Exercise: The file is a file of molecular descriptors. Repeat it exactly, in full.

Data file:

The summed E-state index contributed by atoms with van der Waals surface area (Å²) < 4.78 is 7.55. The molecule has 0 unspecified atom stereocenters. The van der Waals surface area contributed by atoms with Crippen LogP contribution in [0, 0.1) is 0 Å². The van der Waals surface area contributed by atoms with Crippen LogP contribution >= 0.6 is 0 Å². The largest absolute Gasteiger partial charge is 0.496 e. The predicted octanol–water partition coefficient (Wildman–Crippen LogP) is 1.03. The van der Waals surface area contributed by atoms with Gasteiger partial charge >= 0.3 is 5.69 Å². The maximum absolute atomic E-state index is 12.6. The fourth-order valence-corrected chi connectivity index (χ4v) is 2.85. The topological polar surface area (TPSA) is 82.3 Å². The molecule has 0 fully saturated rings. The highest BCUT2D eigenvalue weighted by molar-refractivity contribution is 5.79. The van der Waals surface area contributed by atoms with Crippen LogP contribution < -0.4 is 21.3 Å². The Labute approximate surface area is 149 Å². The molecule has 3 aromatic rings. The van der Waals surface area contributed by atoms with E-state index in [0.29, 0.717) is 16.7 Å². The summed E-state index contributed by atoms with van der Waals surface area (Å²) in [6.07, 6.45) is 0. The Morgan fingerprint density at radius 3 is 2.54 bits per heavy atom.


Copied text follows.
The summed E-state index contributed by atoms with van der Waals surface area (Å²) < 4.78 is 7.55. The molecule has 0 unspecified atom stereocenters. The van der Waals surface area contributed by atoms with Crippen LogP contribution in [0, 0.1) is 0 Å². The van der Waals surface area contributed by atoms with Crippen LogP contribution >= 0.6 is 0 Å². The largest absolute Gasteiger partial charge is 0.496 e. The predicted octanol–water partition coefficient (Wildman–Crippen LogP) is 1.03. The van der Waals surface area contributed by atoms with Gasteiger partial charge >= 0.3 is 5.69 Å². The maximum absolute atomic E-state index is 12.6. The fourth-order valence-corrected chi connectivity index (χ4v) is 2.85. The topological polar surface area (TPSA) is 82.3 Å². The molecule has 0 fully saturated rings. The highest BCUT2D eigenvalue weighted by molar-refractivity contribution is 5.79. The van der Waals surface area contributed by atoms with Crippen LogP contribution < -0.4 is 21.3 Å². The Labute approximate surface area is 149 Å². The molecule has 3 aromatic rings. The van der Waals surface area contributed by atoms with E-state index in [0.29, 0.717) is 16.7 Å². The summed E-state index contributed by atoms with van der Waals surface area (Å²) in [6.07, 6.45) is 0. The Morgan fingerprint density at radius 3 is 2.54 bits per heavy atom.